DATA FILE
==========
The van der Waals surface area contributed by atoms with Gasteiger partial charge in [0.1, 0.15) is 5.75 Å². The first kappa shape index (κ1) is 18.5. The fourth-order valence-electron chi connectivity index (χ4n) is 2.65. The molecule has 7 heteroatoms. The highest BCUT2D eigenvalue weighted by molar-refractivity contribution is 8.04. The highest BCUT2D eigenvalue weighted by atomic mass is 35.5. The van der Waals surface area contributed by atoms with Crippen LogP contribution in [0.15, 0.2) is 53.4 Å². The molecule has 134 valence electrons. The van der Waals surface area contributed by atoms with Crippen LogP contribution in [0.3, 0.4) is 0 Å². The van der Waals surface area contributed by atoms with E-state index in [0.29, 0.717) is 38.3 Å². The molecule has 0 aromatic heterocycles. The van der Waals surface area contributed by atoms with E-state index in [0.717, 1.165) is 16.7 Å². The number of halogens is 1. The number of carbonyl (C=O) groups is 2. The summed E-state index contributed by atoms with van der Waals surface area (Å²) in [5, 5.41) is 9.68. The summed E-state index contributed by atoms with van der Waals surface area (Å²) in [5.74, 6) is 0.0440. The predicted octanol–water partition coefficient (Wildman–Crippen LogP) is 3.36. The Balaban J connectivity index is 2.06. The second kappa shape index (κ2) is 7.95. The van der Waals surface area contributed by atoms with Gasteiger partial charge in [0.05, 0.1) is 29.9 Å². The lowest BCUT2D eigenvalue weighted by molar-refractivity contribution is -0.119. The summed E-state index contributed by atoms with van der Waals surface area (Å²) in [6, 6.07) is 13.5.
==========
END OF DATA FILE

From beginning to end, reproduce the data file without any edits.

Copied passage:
The van der Waals surface area contributed by atoms with Gasteiger partial charge in [0.1, 0.15) is 5.75 Å². The first kappa shape index (κ1) is 18.5. The fourth-order valence-electron chi connectivity index (χ4n) is 2.65. The molecule has 7 heteroatoms. The highest BCUT2D eigenvalue weighted by molar-refractivity contribution is 8.04. The highest BCUT2D eigenvalue weighted by atomic mass is 35.5. The van der Waals surface area contributed by atoms with Crippen LogP contribution in [0.15, 0.2) is 53.4 Å². The molecule has 134 valence electrons. The van der Waals surface area contributed by atoms with Crippen LogP contribution in [0.3, 0.4) is 0 Å². The van der Waals surface area contributed by atoms with E-state index in [0.29, 0.717) is 38.3 Å². The molecule has 0 aromatic heterocycles. The van der Waals surface area contributed by atoms with E-state index in [0.717, 1.165) is 16.7 Å². The number of halogens is 1. The number of carbonyl (C=O) groups is 2. The summed E-state index contributed by atoms with van der Waals surface area (Å²) in [5, 5.41) is 9.68. The summed E-state index contributed by atoms with van der Waals surface area (Å²) in [5.74, 6) is 0.0440. The predicted octanol–water partition coefficient (Wildman–Crippen LogP) is 3.36. The Balaban J connectivity index is 2.06. The second kappa shape index (κ2) is 7.95. The van der Waals surface area contributed by atoms with Gasteiger partial charge in [0.05, 0.1) is 29.9 Å². The lowest BCUT2D eigenvalue weighted by molar-refractivity contribution is -0.119. The summed E-state index contributed by atoms with van der Waals surface area (Å²) in [6, 6.07) is 13.5.